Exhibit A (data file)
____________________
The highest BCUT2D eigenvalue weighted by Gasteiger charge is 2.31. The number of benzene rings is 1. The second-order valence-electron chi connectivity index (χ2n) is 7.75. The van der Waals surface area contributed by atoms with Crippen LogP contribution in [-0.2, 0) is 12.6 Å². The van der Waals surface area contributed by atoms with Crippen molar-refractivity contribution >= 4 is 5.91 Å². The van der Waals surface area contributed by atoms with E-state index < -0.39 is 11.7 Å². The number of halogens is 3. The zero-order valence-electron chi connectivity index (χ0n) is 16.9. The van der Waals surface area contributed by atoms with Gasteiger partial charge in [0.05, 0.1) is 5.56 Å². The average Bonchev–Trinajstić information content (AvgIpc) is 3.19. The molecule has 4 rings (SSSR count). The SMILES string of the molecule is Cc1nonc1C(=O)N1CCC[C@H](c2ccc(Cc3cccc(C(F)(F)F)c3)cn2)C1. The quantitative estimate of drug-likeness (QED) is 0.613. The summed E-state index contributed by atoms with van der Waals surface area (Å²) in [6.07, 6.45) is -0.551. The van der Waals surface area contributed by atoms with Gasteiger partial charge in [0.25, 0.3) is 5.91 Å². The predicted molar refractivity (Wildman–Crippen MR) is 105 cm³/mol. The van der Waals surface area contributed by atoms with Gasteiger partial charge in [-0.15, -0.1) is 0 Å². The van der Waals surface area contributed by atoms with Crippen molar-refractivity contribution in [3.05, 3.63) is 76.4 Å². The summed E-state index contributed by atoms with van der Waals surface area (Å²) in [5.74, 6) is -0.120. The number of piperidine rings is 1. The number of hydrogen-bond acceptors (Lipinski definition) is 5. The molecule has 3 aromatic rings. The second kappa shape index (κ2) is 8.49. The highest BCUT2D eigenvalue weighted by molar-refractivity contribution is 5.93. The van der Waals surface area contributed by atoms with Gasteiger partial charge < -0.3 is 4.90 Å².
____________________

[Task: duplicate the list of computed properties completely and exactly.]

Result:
The highest BCUT2D eigenvalue weighted by Gasteiger charge is 2.31. The number of benzene rings is 1. The second-order valence-electron chi connectivity index (χ2n) is 7.75. The van der Waals surface area contributed by atoms with Crippen LogP contribution in [-0.2, 0) is 12.6 Å². The van der Waals surface area contributed by atoms with Crippen molar-refractivity contribution >= 4 is 5.91 Å². The van der Waals surface area contributed by atoms with E-state index < -0.39 is 11.7 Å². The number of halogens is 3. The zero-order valence-electron chi connectivity index (χ0n) is 16.9. The van der Waals surface area contributed by atoms with Gasteiger partial charge in [0.05, 0.1) is 5.56 Å². The average Bonchev–Trinajstić information content (AvgIpc) is 3.19. The molecule has 4 rings (SSSR count). The SMILES string of the molecule is Cc1nonc1C(=O)N1CCC[C@H](c2ccc(Cc3cccc(C(F)(F)F)c3)cn2)C1. The quantitative estimate of drug-likeness (QED) is 0.613. The summed E-state index contributed by atoms with van der Waals surface area (Å²) in [6.07, 6.45) is -0.551. The van der Waals surface area contributed by atoms with Gasteiger partial charge in [0.25, 0.3) is 5.91 Å². The predicted molar refractivity (Wildman–Crippen MR) is 105 cm³/mol. The van der Waals surface area contributed by atoms with Gasteiger partial charge in [-0.15, -0.1) is 0 Å². The van der Waals surface area contributed by atoms with Crippen molar-refractivity contribution in [3.05, 3.63) is 76.4 Å². The summed E-state index contributed by atoms with van der Waals surface area (Å²) in [5.74, 6) is -0.120. The number of piperidine rings is 1. The number of hydrogen-bond acceptors (Lipinski definition) is 5. The molecule has 3 aromatic rings. The second kappa shape index (κ2) is 8.49. The highest BCUT2D eigenvalue weighted by molar-refractivity contribution is 5.93. The van der Waals surface area contributed by atoms with Gasteiger partial charge < -0.3 is 4.90 Å².